By Jennyne Pinter, firstname.lastname@example.org
The arts are alive and thriving in Bossier this summer.
Theaters, galleries and workshops keep artists buzzing as the summer presents opportunities for young artists to grow and gain experience with the Bossier Arts Council (BAC).
The BAC building, located at 630 Barksdale Blvd, is home to displays of local artists. The main gallery presents a pairing of two different artists who have shown their work with the BAC in the past, while down a short stair set from the main floor leads to the Emerging Artist Gallery.
The Emerging Artist Gallery offers rising artists a solo exhibition as well as tutelage in managing their business including advice in pricing, marketing, preparing artist statements, biographies and resumes.
Around 30 aspiring artists will submit their art for consideration, but only six each year will be chosen by the BAC’s Board of Directors to hang their pieces. With no shortage of competition, the gallery books their artists two years in advance for their showings.
“The ones (artists) that you see now signed their contracts back in 2015,” explained Robin Jones, executive director of the BAC. “It’s cool to watch them progress and grow, especially when coming out of the Emerging Artist Gallery. To watch their careers kind of blossom and they get the confidence that they need to apply outside of this area.”
The current Emerging Artist, Adena Helm, and her beautiful and vibrant mixed-media canvas and acrylic paintings will be moving out of the gallery this week to make room for Shreveport’s J. Ben Moss, a.k.a. PLOID, and his unique style. In his artist statement, Moss wrote he is “always working to combine ‘low’ art with ‘high’ art” because he loves “the juxtaposition of comics, lowbrow, and graffiti with fine art.”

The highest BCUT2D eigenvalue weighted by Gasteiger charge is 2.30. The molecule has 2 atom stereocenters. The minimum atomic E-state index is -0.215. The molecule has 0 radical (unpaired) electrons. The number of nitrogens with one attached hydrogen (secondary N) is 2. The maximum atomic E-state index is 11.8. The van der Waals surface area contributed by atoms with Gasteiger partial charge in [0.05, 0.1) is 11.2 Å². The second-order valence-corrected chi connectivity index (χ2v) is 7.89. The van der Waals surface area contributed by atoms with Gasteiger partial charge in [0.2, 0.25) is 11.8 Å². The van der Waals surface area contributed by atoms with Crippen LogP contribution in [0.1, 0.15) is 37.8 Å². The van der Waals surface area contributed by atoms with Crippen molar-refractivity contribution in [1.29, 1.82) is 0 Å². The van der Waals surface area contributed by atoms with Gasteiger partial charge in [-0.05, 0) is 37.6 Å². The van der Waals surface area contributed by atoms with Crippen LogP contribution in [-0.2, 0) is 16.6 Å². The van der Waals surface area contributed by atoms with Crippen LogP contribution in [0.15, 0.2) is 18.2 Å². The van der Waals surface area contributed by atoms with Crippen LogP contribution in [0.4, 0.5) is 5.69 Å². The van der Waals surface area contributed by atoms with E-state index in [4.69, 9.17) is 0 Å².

”Art is really personal,” Jones said. “Someone, if you think of a traditional household, is not going to hang a piece of graffiti for their artwork. But for that household there are five brand new millennial lofts who absolutely would hang a piece of graffiti in their offices or in their homes.”
3D printing is also beginning to make more appearances in the art world as the technology further develops and becomes financially feasible for everyday people to use.
“I think that it’s definitely an up-and-coming medium,” Jones reasoned, “The artists print something and then put it on their canvas and spray it. It’s really neat, the combination of the new and the old.”
Once an artist has gone through the Emerging Artist Gallery and the main gallery, some will be selected for 1800 Prime at Boomtown Casino, who works in collaboration with the BAC and Eagle Distributing to create an ‘outreach gallery’ for the artists.
“It’s a gallery that’s out in the community,” Jones said. “The goal is to reach a different audience: Someone who wouldn’t attend a traditional gallery but maybe would go and have dinner at the steakhouse and so they can see the artwork.” Right now, a mother-daughter team of artists have their work on display at 1800 Prime with a show called “Two Peas in a Pod.” This exhibit will hang at 1800 Prime through June 30.
Aside from its art galleries, the BAC owns the only theater in Bossier, the East Bank Theater. The intimate theater seats 120 and boasts warm and beautiful acoustics from the stage and from a small group of floor-level musicians. It has stood over 30 years and is regularly rented out to new playwrights.
“The rental on our space is a lot less expensive than other places,” said Jones. “So a playwright who may not have the means to rent a theater for 2 weeks could rent our theater for a few days and mount a production.”
The theater hosts about 24 plays each year to a variety of outside producers, but the BAC will itself be producing a play this year, Greater Tuna, in September.
Membership to the BAC is $25/year and this entitles the member to free classes offered in the BAC’s Artist One Stop.